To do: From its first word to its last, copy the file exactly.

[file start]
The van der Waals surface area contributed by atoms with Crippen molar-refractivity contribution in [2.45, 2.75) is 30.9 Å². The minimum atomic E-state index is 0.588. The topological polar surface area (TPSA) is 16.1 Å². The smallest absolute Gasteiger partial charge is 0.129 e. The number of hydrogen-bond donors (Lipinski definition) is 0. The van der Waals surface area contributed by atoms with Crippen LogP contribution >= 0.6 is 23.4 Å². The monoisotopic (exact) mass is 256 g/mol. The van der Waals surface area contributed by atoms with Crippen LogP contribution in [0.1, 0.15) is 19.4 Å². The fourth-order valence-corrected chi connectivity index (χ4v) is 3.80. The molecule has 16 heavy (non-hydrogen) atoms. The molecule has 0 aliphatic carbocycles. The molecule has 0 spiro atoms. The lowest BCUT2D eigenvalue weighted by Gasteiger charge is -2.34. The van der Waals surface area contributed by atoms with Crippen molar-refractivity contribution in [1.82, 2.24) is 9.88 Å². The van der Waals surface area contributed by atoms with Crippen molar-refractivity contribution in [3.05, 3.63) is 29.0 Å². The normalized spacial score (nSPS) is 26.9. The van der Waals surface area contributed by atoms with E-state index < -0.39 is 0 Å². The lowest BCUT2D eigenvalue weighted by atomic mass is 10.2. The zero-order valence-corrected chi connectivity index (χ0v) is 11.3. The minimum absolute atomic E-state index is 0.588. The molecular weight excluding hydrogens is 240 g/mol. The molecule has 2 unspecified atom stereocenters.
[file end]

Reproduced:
The van der Waals surface area contributed by atoms with Crippen molar-refractivity contribution in [2.45, 2.75) is 30.9 Å². The minimum atomic E-state index is 0.588. The topological polar surface area (TPSA) is 16.1 Å². The smallest absolute Gasteiger partial charge is 0.129 e. The number of hydrogen-bond donors (Lipinski definition) is 0. The van der Waals surface area contributed by atoms with Crippen LogP contribution >= 0.6 is 23.4 Å². The monoisotopic (exact) mass is 256 g/mol. The van der Waals surface area contributed by atoms with Crippen LogP contribution in [0.1, 0.15) is 19.4 Å². The fourth-order valence-corrected chi connectivity index (χ4v) is 3.80. The molecule has 16 heavy (non-hydrogen) atoms. The molecule has 0 aliphatic carbocycles. The molecule has 0 spiro atoms. The lowest BCUT2D eigenvalue weighted by Gasteiger charge is -2.34. The van der Waals surface area contributed by atoms with Crippen molar-refractivity contribution in [1.82, 2.24) is 9.88 Å². The van der Waals surface area contributed by atoms with Crippen molar-refractivity contribution in [3.05, 3.63) is 29.0 Å². The normalized spacial score (nSPS) is 26.9. The van der Waals surface area contributed by atoms with E-state index < -0.39 is 0 Å². The lowest BCUT2D eigenvalue weighted by atomic mass is 10.2. The zero-order valence-corrected chi connectivity index (χ0v) is 11.3. The minimum absolute atomic E-state index is 0.588. The molecular weight excluding hydrogens is 240 g/mol. The molecule has 2 unspecified atom stereocenters.